SHANGHAI — As dark clouds hovered over the U.S. auto industry in 2007, Huang Ximing left his Detroit employer, Ford Motor Co., to try his luck in his native country, China, where the auto market was booming.
Two Chinese automakers, SAIC Motor Corp. and Chery Automobile Co., had offered him senior executive positions, but shortly after his plane landed in Shanghai, he changed his mind. He would start his own engineering firm there instead. That venture led to Huang's decision in 2016 to create an electric vehicle company, Bordrin Motor Corp.
Dozens of EV startups have sprung up in China in recent years. But Huang believes his experience in the U.S. auto industry and the capabilities of his global team give Bordrin a good shot at taking on the world's established leaders.
"Ford is like a training school where I learned a lot," Huang said in an interview in Bordrin's Shanghai office, recalling his work in computer-aided engineering and in noise-vibration harshness on projects such as the Ford Ranger pickup.
He also worked for two years at General Motors. "I had to take care of the whole process, from vehicle prototype development down to fixing problems detected after production," he said.
He has gotten up and running quickly. The startup has a team of more than 600 people, with operations in Shanghai, Beijing and Oak Park, Mich., outside Detroit. The tech center there employs about 90 engineers developing chassis, body structure and ADAS systems.
Investors including institutions, businesses and government-backed fund management companies have supported him in a few rounds of fundraising since 2016. He declines to identify them or specify how much he has raised. But Huang said Bordrin is not seeking additional capital at the moment. He plans to wait until Bordrin advances.
"As it makes further progress in product development, our company will get increasingly higher valuations," he said.
Bordrin's first EV platform is in the subcompact B class, and Huang believes it will be competitive with rival global brands.
He says it will be able to drive up to 550 kilometers (341 miles) on one charge — an advance over current vehicles in the field.
"Drivers won't be relieved of range anxiety unless electric vehicles exceed 500 km in range," he said.
Bordrin's first EV will be shown at the Shanghai auto show in April, and Huang says it will have a sticker price of about $32,000. He anticipates landing in the market on equal footing with the Tesla Model 3.
When it comes to developing the Chinese market, the U.S.-trained engineer realizes that local consumers are fervent users of Internet technology, and he is determined to outperform larger global competitors on infotainment and vehicle connectivity offerings.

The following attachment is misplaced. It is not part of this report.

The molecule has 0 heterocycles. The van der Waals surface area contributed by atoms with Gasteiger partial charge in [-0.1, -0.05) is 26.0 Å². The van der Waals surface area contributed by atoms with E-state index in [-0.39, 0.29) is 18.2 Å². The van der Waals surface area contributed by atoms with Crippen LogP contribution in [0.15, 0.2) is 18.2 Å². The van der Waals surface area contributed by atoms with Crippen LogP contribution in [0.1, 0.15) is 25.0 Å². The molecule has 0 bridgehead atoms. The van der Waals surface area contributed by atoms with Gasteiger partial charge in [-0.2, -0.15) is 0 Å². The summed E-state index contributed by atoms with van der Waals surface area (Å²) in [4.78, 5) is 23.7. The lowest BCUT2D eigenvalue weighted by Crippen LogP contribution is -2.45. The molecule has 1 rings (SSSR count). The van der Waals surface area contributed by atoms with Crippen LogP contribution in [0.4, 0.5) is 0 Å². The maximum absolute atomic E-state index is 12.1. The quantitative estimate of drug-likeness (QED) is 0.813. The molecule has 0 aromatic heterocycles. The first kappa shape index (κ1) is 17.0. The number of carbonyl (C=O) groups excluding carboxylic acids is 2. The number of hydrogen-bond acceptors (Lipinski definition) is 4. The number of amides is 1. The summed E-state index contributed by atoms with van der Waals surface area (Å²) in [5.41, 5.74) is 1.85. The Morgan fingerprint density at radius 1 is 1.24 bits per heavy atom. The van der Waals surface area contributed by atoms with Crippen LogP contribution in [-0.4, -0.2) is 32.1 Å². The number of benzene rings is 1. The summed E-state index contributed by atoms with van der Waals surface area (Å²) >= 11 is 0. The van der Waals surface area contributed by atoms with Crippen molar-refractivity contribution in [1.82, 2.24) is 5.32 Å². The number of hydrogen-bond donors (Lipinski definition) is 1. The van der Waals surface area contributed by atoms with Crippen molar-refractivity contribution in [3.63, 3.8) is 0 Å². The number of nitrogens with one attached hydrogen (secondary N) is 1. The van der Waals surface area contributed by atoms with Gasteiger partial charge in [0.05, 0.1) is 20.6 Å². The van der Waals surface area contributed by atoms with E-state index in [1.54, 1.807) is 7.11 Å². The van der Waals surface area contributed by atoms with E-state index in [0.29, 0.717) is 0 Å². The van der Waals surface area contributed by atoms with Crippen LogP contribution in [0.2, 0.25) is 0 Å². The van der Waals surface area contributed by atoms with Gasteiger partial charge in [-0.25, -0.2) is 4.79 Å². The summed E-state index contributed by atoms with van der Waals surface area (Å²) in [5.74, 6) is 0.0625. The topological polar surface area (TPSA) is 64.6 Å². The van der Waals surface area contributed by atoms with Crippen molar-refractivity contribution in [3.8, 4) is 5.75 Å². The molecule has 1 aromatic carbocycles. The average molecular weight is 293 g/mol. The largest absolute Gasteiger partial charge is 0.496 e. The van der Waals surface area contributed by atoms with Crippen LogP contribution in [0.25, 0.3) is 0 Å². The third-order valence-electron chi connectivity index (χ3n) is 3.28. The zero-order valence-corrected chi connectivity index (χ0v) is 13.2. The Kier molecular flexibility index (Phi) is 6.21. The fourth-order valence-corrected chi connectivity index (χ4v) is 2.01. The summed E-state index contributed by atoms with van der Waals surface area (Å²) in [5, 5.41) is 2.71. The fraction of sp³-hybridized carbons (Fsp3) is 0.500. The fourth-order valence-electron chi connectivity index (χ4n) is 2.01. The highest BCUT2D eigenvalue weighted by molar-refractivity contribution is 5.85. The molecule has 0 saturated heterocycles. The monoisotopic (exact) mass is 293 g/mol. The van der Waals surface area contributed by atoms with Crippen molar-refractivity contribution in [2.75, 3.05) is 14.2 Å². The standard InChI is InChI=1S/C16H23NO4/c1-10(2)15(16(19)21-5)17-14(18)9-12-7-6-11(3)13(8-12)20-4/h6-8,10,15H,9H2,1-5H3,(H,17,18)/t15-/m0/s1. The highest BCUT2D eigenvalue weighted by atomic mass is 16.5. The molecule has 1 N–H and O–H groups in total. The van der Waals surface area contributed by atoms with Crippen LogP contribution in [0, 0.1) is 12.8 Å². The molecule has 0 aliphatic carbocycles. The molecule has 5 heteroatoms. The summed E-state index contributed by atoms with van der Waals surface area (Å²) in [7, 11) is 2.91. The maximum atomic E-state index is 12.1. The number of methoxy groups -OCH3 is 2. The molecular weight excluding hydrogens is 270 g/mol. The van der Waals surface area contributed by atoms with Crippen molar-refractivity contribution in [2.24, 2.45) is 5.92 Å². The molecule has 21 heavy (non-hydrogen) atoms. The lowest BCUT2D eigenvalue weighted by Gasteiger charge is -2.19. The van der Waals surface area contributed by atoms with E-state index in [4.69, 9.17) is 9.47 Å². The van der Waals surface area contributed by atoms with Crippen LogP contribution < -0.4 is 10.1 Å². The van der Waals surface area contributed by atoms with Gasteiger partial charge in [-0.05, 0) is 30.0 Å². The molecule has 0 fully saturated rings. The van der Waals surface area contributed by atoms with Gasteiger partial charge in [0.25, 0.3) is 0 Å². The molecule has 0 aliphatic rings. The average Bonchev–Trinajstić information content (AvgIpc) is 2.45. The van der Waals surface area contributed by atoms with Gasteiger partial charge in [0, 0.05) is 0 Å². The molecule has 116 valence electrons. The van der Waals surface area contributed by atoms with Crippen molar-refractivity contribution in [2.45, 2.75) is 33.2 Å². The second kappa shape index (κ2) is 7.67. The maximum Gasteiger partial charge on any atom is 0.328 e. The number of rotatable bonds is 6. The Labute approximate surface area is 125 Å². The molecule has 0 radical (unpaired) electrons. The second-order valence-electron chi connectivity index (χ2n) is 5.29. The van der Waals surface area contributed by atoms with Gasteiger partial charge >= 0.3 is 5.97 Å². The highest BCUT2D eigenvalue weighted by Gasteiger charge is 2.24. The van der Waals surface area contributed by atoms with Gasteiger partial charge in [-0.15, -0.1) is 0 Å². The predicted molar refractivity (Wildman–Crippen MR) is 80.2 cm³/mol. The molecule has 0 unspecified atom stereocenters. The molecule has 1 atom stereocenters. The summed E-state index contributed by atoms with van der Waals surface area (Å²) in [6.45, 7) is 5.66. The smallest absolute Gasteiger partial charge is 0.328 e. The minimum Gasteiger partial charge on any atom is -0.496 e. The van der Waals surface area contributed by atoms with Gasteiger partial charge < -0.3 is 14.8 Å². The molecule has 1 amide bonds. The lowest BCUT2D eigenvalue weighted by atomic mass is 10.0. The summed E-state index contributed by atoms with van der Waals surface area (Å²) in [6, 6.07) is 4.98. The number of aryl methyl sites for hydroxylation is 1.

- 1990: Enters the U.S. from China to obtain a Ph.D. from Virginia Tech
- 1995: Joins Ford as a computer-aided engineering specialist
- 1998: Moves to General Motors
- 1999: Returns to Ford in product development
- 2007: Leaves Ford to return to China, opens an engineering firm in Shanghai
- 2016: Gathers investors to create Bordrin to produce electric vehicles
- 2018: Employs 600 in Detroit, Shanghai and Beijing
Meanwhile, Bordrin is looking beyond China. It has held preliminary talks with a group of European car dealers.
A Bordrin executive also met in Germany with fleet operators, who expressed interest in the new line.
But the U.S. market is different, Huang said. Conditions aren't right for his company to operate there, he says, adding that the United States has yet to set unified standards for EV battery charging.
He also recognizes — having started his career in Detroit — that the American market is a tough nut to crack.
"Unless one is 100 percent sure that he is ready, he should not rashly get into the U.S. market," he said.
A Bordrin factory is under construction in Nanjing, China, with financial support from the local government, and is scheduled to start production in 2020 with initial annual capacity of 100,000 vehicles.
But the EV startup is moving ahead before then. The company's first EV will be built at a plant owned by state-owned automaker China FAW Group Corp. in China's northeast Jilin province. That plant also will build Bordrin's second model, a smaller A-class electric hatchback from the same platform, and will have a battery range of nearly 500 kilmeters (310 miles), according to the company.
Bordrin's third product will come from a platform for C-class compact EVs with ranges topping 600 km (372 miles) and be produced at the Nanjing plant.
Key suppliers include Bosch for ADAS components, safety systems from Autoliv, and electric motors and control systems from Continental, Huang said.
China is the world's largest EV market, and thanks to government subsidies the number of EV startups in the country continues to increase. The players are mainly domestic companies, but global automakers such as Nissan Motor Co. also have started introducing EVs. Tesla just signed an agreement with the Shanghai municipal government to produce its vehicles locally.
With global players expanding their presence in the Chinese EV market, it wouldn't be surprising if "90 percent" of EV startups in China succumb to competition, Huang predicted. In the long term, he believes, only three to five will survive.
Said Huang: "Bordrin will be one of them."